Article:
The state-backed Voice of Vietnam website said the publication was "expected to help raise public awareness of Ho Chi Minh Thought and his moral examples", thus contributing towards "studying and following Ho Chi Minh's Moral Example campaign".

"The fact that he lived a fairly abstemious life and that he was devoted to the cause of his country, all those things are meant to be virtues that all Communists share," says Sophie Quinn-Judge, a scholar and biographer of Ho Chi Minh.

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Uncle Ho's legacy lives on in Vietnam

Written by simmons

June 7th, 2012 at 11:17 am

Posted in Thai Chi

Tips for exploring Bangkok for free

Posted: June 3, 2012 at 1:16 pm


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BANGKOK Chaos is part of Bangkok's charm. But the savvy traveler quickly learns how to navigate Bangkok's legendary traffic jams and discover its soul, a mix of urban jungle and Buddhist serenity where shopping and eating are national pastimes.

Despite the weak dollar, Bangkok remains one of the best deals in Asia. Some of the world's tastiest street food sells for as little as 25 baht (80 cents) a plate. Beat traffic by zipping down side streets in a tuk-tuk or cruising up the Chao Phraya on public express boats for stunning views of the city's premier attractions both for about a dollar. Other favorite outings are free:

LUMPINI PARK: An oasis of tropical gardens and paved jogging paths in the middle of the city. Beat the heat by avoiding the park in midday. There are early-morning tai chi classes and after-work aerobics classes. You can rent paddle boats, take the kids to one of Bangkok's best outdoor playgrounds or marvel at the massive monitor lizards in the lake.

CHATUCHAK MARKET: Browsing is free at the largest outdoor market in Thailand, and it's a sight to see whether or not you take something home. Chatuchak's thousands of stalls are divided into sections that include antiques, home dcor, clothing and food. You can find everything from Buddha statues and Thai handicrafts to handmade jewelry and the occasional endangered species in the live animal section. For upscale, air-conditioned window shopping, head to shopping malls Siam Paragon, Emporium or Central World.

TEMPLE HOPPING: Catch some karma at Bangkok's many Buddhist temples, known in Thai as "wats." Some of the most popular, Wat Po and Wat Arun, ask foreigners to pay a minimal entrance fee but hundreds of others are free, including the impressive Temple of the Golden Mount, also known as Wat Saket. A temple compound's shaded walkways and quiet corners are a perfect place to escape the sensory overload on Bangkok's busy streets.

FLOWER MARKET: Bangkok's largest flower market, Pak Klong Talat, is open 24 hours but it's busiest just after 2 a.m. when traders unload their fresh-cut blossoms in bulk. It's a kaleidoscope of colors with an incredible selection of orchids at jaw-droppingly cheap prices. The market is just south of Wat Pho and not far from the Grand Palace in the historical section of old Bangkok.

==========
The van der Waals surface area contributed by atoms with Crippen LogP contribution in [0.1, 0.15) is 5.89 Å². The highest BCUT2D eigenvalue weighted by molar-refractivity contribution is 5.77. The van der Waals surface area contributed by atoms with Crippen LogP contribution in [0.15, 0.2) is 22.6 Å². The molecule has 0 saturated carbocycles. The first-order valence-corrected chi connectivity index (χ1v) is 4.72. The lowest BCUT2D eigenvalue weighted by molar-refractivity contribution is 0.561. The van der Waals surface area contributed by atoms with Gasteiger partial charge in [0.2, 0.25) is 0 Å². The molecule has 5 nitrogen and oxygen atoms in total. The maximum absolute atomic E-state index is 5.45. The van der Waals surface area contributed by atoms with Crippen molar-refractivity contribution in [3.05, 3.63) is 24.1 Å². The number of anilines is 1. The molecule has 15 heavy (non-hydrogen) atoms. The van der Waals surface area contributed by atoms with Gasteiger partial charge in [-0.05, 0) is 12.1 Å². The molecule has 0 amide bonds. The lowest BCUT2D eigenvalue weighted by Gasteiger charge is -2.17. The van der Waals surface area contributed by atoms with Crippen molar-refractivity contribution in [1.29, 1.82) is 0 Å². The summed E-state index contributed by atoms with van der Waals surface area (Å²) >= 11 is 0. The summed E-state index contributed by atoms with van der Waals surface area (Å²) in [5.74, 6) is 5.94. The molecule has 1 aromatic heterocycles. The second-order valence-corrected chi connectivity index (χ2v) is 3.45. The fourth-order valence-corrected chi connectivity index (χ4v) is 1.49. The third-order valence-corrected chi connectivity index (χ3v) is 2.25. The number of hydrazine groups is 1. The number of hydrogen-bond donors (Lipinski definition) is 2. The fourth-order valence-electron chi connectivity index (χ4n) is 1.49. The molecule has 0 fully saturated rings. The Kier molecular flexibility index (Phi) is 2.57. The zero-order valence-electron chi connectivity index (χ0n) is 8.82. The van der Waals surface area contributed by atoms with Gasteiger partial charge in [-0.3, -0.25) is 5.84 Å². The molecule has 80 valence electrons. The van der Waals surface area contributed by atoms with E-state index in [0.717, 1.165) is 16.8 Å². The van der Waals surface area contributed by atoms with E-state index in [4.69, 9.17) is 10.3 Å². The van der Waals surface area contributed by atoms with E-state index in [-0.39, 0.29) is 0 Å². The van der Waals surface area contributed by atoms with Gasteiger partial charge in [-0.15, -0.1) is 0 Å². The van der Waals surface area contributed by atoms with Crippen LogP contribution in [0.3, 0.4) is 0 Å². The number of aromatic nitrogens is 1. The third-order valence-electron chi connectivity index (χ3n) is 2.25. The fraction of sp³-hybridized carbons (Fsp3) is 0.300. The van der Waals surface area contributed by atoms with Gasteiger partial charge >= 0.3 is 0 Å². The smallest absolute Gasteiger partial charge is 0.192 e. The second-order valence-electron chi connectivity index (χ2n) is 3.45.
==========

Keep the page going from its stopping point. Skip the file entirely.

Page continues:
PATPONG: For a walk on Bangkok's wild side, take an evening stroll along Patpong Road. It offers the incongruous mix of go-go bars and evening shopping. A thriving night market selling T-shirts, pirated DVDs and other souvenirs runs through the red-light district and spills onto the adjacent Silom Road, which is packed with street food vendors, restaurants and bars.

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Tips for exploring Bangkok for free

Written by simmons

June 3rd, 2012 at 1:16 pm

Posted in Thai Chi

Bangkok: 5 free things to do

Posted: May 28, 2012 at 1:21 pm


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BANGKOK Chaos is part of Bangkok's charm. But the savvy traveler quickly learns how to navigate Bangkok's legendary traffic jams and discover its soul, a mix of urban jungle and Buddhist serenity where shopping and eating are national pastimes.

Despite the weak dollar, Bangkok remains one of the best deals in Asia. Some of the world's tastiest street food sells for as little as 25 baht (80 cents) a plate. Beat traffic by zipping down side streets in a tuk-tuk or cruising up the Chao Praya on public express boats for stunning views of the city's premier attractions both for about a dollar. Other favorite outings are free:

LUMPINI PARK: An oasis of tropical gardens and paved jogging paths in the middle of the city. Beat the heat by avoiding the park in midday. There are early morning tai chi classes and after work aerobics classes. You can rent paddle boats, take the kids to one of Bangkok's best outdoor playgrounds or marvel at the massive monitor lizards in the lake.

CHATUCHAK MARKET: Browsing is free at the largest outdoor market in Thailand, and it's a sight to see whether or not you take something home. Chatuchak's thousands of stalls are divided into sections that include antiques, home dcor, clothing and food. You can find everything from Buddha statues and Thai handicrafts to handmade jewelry and the occasional endangered species in the live animal section. For upscale, air-conditioned window shopping, head to shopping malls Siam Paragon, Emporium or Central World.